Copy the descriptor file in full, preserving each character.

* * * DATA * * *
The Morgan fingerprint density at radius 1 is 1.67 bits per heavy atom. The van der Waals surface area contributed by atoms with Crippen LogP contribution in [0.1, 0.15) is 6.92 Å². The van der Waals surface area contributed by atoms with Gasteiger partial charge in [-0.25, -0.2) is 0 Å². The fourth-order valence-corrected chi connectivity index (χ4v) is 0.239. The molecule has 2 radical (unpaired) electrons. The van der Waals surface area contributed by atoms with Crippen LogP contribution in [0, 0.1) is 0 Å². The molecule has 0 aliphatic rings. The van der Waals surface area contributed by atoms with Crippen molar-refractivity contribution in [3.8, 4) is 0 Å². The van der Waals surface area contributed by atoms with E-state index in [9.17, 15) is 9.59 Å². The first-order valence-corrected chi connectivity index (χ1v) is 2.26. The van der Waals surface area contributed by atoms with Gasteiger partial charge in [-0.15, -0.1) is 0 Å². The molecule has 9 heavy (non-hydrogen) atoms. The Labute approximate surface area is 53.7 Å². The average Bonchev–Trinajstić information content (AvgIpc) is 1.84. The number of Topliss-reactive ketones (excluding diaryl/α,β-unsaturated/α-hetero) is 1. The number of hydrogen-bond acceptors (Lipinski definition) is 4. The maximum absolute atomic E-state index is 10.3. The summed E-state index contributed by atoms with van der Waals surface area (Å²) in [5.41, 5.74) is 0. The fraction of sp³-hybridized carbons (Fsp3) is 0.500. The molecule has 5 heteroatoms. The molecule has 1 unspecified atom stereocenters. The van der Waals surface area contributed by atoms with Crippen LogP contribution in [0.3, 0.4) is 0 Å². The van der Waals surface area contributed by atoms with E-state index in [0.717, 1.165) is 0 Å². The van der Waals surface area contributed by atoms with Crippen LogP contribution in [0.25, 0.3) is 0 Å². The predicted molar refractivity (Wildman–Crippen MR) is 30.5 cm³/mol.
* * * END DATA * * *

The Morgan fingerprint density at radius 1 is 1.67 bits per heavy atom. The van der Waals surface area contributed by atoms with Crippen LogP contribution in [0.1, 0.15) is 6.92 Å². The van der Waals surface area contributed by atoms with Gasteiger partial charge in [-0.25, -0.2) is 0 Å². The fourth-order valence-corrected chi connectivity index (χ4v) is 0.239. The molecule has 2 radical (unpaired) electrons. The van der Waals surface area contributed by atoms with Crippen LogP contribution in [0, 0.1) is 0 Å². The molecule has 0 aliphatic rings. The van der Waals surface area contributed by atoms with Crippen molar-refractivity contribution in [3.8, 4) is 0 Å². The van der Waals surface area contributed by atoms with E-state index in [9.17, 15) is 9.59 Å². The first-order valence-corrected chi connectivity index (χ1v) is 2.26. The van der Waals surface area contributed by atoms with Gasteiger partial charge in [-0.15, -0.1) is 0 Å². The molecule has 9 heavy (non-hydrogen) atoms. The Labute approximate surface area is 53.7 Å². The average Bonchev–Trinajstić information content (AvgIpc) is 1.84. The number of Topliss-reactive ketones (excluding diaryl/α,β-unsaturated/α-hetero) is 1. The number of hydrogen-bond acceptors (Lipinski definition) is 4. The maximum absolute atomic E-state index is 10.3. The summed E-state index contributed by atoms with van der Waals surface area (Å²) in [5.41, 5.74) is 0. The fraction of sp³-hybridized carbons (Fsp3) is 0.500. The molecule has 5 heteroatoms. The molecule has 1 unspecified atom stereocenters. The van der Waals surface area contributed by atoms with Crippen LogP contribution in [0.3, 0.4) is 0 Å². The van der Waals surface area contributed by atoms with E-state index in [0.717, 1.165) is 0 Å². The van der Waals surface area contributed by atoms with Crippen LogP contribution in [0.25, 0.3) is 0 Å². The predicted molar refractivity (Wildman–Crippen MR) is 30.5 cm³/mol.